In pool sera from healthy individuals, CRP did not significantly enhance C4a and C3a production (the earliest products of the classical complement pathway) but enhanced the production of C5a and sC5b-9 (Fig. 3a). In the absence of IgM, IgA, and CRP, all complement activation products were hardly present, but their production could be fully reconstituted by the addition of CRP, indicating IgM is indeed the second independent complement activator that we were looking for. The production of the later activation products C5a and sC5b-9 was reconstituted even above values achieved in normal human serum, indicating CRP is especially efficient at inducing later complement activation events. Two of the 11 IgM/IgA-deficient serum samples, however, behaved like normal IgM/IgA-sufficient serum samples (with CRP-independent C4a and C3a generation) and are denoted as “IgM/IgA-def.*” in Fig. 3. These sera had no detectable level of CRP and only very low level of MSU crystal-binding IgM (Supplementary Fig. 3), so either a third IgM- and CRP-independent pathway exists or residual antibodies in the two serum samples have been sufficient to activate the early components of the complement pathways.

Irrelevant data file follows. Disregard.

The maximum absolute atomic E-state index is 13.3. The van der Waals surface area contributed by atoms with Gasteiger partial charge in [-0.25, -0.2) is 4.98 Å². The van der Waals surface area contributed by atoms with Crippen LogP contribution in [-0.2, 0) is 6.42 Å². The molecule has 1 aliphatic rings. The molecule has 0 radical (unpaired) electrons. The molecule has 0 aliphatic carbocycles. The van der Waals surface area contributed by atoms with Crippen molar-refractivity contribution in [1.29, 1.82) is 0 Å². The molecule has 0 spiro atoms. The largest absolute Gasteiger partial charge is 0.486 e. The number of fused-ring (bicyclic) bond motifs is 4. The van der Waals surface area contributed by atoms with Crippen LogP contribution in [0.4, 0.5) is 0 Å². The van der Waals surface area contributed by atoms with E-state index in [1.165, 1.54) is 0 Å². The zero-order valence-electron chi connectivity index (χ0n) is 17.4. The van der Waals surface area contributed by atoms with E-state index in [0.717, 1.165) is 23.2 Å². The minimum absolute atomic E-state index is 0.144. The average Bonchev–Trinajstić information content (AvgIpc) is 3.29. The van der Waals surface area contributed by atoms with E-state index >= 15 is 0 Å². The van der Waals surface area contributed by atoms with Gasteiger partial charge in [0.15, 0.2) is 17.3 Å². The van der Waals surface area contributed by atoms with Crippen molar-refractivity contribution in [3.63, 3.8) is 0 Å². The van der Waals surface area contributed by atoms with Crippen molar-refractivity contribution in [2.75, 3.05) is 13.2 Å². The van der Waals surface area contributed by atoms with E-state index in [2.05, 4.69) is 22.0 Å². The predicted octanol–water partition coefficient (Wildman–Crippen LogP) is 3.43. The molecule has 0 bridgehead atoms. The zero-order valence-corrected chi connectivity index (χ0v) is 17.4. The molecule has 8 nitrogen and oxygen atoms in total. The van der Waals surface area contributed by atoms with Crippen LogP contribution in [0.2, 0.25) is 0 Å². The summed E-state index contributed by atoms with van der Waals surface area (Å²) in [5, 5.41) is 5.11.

To show the specificity of CRP-induced complement activation, we also tested complement activation by t-CPPD crystals (which are not recognized by CRP24) (Fig. 3b). Both in normal pool sera and in IgM/IgA-deficient sera, CRP did not alter production of any of the complement activation products (Fig. 3b), confirming the specificity of CRP for MSU crystals. However, a significant reduction in C4a and to a lower extend in C3a levels in the IgM/IgA-deficient serum samples was observed, indicating that IgM also activates the classical complement pathway on t-CPPD crystals, while additional IgM- and CRP-independent mechanisms for complement activation by t-CPPD seem to exist.